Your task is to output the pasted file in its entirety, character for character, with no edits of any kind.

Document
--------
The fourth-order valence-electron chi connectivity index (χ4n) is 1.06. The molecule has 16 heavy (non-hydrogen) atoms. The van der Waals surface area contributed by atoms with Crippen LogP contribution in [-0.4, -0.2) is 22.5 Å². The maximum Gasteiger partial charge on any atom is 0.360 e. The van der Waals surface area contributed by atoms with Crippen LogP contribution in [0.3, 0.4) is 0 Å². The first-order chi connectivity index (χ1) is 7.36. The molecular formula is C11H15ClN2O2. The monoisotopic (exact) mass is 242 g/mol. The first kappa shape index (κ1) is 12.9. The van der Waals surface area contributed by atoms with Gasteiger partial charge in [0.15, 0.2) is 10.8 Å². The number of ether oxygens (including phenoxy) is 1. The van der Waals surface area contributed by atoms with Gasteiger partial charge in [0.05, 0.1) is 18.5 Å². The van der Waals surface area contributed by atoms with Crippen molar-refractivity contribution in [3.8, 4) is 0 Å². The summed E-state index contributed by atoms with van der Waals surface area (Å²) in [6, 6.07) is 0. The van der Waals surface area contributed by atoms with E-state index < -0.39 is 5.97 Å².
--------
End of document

The fourth-order valence-electron chi connectivity index (χ4n) is 1.06. The molecule has 16 heavy (non-hydrogen) atoms. The van der Waals surface area contributed by atoms with Crippen LogP contribution in [-0.4, -0.2) is 22.5 Å². The maximum Gasteiger partial charge on any atom is 0.360 e. The van der Waals surface area contributed by atoms with Crippen LogP contribution in [0.3, 0.4) is 0 Å². The first-order chi connectivity index (χ1) is 7.36. The molecular formula is C11H15ClN2O2. The monoisotopic (exact) mass is 242 g/mol. The first kappa shape index (κ1) is 12.9. The van der Waals surface area contributed by atoms with Gasteiger partial charge in [0.15, 0.2) is 10.8 Å². The number of ether oxygens (including phenoxy) is 1. The van der Waals surface area contributed by atoms with Gasteiger partial charge in [0.05, 0.1) is 18.5 Å². The van der Waals surface area contributed by atoms with Crippen molar-refractivity contribution in [3.8, 4) is 0 Å². The summed E-state index contributed by atoms with van der Waals surface area (Å²) in [6, 6.07) is 0. The van der Waals surface area contributed by atoms with E-state index < -0.39 is 5.97 Å².